Why The Children Of America Need Mad Magazine
I have in my hands a copy of the July 1996 issue of Disney Adventures, a Walt Disney propaganda magazine sold at grocery store checkout aisles in the ‘90s. Along with the usual infobites about upcoming video games and Disney Channel TV shows, each issue would feature a cover story about a different movie or television show – mostly Disney, but sometimes other studios – anchored by paper-thin interviews that would, for example, ask Chris O’Donnell how he got into shape for Batman and Robin, or Robin Williams what it was like to play a crazy scientist in Flubber, or other pertinent questions.
The cover story of the July 1996 issue has a special place in my heart, because it was about Spy Hard, which, you may or may not recall, was a James Bond spoof starring Leslie Nielsen. Arriving in theatres with possibly even less prestige than Batman and Robin or Flubber, it quickly disappeared without much notice… except, of course, in the pages of Disney Adventures, which described it as “One of this summer’s big movies.” The article is framed as a Woodward/Bernstein-type piece in which the author is told to meet a mysterious movie star in a parking garage, only to arrive there and hear the sound of Leslie Nielsen’s beloved fart-machine. Jokes follow, along with cut-ups, shenanigans, etcetera.
Of course, such material was blatant PR puffery, designed to force the dubious claim that Spy Hard was a summer blockbuster on impressionable kids, but questionable journalism of this sort continues even in more grown-up publications. One of my favorite Entertainment Weekly stories was “A stroke of genius?” (note the bet-hedging question mark), a 2003 piece by Gillian Flynn; the “genius” in question was, in fact, Mike Myers, who was on the promotional trail for Austin Powers in Goldmember. Time has shown Goldmember to be a shapeless, absolutely godawful pastiche of worn-out characters who had become empty signifiers, but in the weeks preceding its release, it was a sure-to-be-blockbuster with plenty of catchphrases for entertainment reporters to plug into their articles. “Its 1999 predecessor, The Spy Who Shagged Me, grossed a rousing $205 meeeellion,” wrote Flynn. “In fact, the film made as much money in its opening weekend as the 1997 original did in its entire theatrical run.” The only thing that sentence is missing is an “OBEY.”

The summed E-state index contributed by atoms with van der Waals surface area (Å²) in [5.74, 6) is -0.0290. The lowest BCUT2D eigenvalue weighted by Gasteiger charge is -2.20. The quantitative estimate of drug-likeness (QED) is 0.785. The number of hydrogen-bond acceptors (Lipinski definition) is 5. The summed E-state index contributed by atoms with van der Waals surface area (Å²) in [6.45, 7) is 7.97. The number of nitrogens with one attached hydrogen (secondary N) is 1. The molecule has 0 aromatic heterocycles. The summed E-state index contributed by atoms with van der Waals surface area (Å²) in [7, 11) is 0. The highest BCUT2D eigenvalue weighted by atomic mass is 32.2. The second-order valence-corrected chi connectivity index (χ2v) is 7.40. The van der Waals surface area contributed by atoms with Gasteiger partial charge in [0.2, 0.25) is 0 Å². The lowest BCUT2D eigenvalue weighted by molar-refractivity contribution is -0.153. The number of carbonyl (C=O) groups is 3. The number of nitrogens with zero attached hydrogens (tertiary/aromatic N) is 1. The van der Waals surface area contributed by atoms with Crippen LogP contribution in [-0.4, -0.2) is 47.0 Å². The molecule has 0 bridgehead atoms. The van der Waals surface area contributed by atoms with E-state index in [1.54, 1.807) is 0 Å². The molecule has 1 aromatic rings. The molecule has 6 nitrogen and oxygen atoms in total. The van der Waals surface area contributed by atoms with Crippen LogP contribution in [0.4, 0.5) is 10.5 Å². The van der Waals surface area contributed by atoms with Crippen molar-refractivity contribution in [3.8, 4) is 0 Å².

Friends, do we ever question our newspapers when they fire their critics but happily print box office reports? Do we stop to wonder why on earth Entertainment Tonight would interview the dog who played Marmaduke? No, we don’t – because our critical instincts have been dulled. But it’s not too late: we need a magazine that will tell us that celebrities are stupid, Hollywood movies are terrible, and that even their own writing staff is a “usual gang of idiots.” A magazine that will teach us that a “Stupid Question” like “Are you smoking?” should be met with a “Snappy Answer” like, “No, I’m practicing for my role as a volcano in our school play.” A magazine that will insert gratuitous yiddish sayings for no discernible reason. A magazine that will alter the names of movies and TV shows so that Malcolm in the Middle will become Malcontent in the Muddle. Now more than ever, we need Mad Magazine.
My face turns scarlet as I write this plea, for never has it been less fashionable to be a Mad advocate. Once the nation’s leading humor magazine, Mad has seen its readership plummet from 2.1 million to just 175,000. It has gone from monthly to bi-monthly, been forced to accept advertising, and seen “Mad Magazine-level satire” become a go-to signifier for toothless parody. And, granted, I’m being a bit hypocritical since I gave up reading Mad long ago because it was starting to seem lame and unfunny for my 14-year-old tastes (I mean seriously, one quick glance and you already know what the Fold-In is supposed to be). But still: in this increasingly ad-driven culture, where Entertainment Weekly continues to give cover stories to whatever is most popular and cable news networks report on famous breakups like it’s actual news, kids need a magazine to teach them some good, old-fashioned disrespect for celebrities, politicians, corporate culture, popular movies and TV shows, and adulthood in general.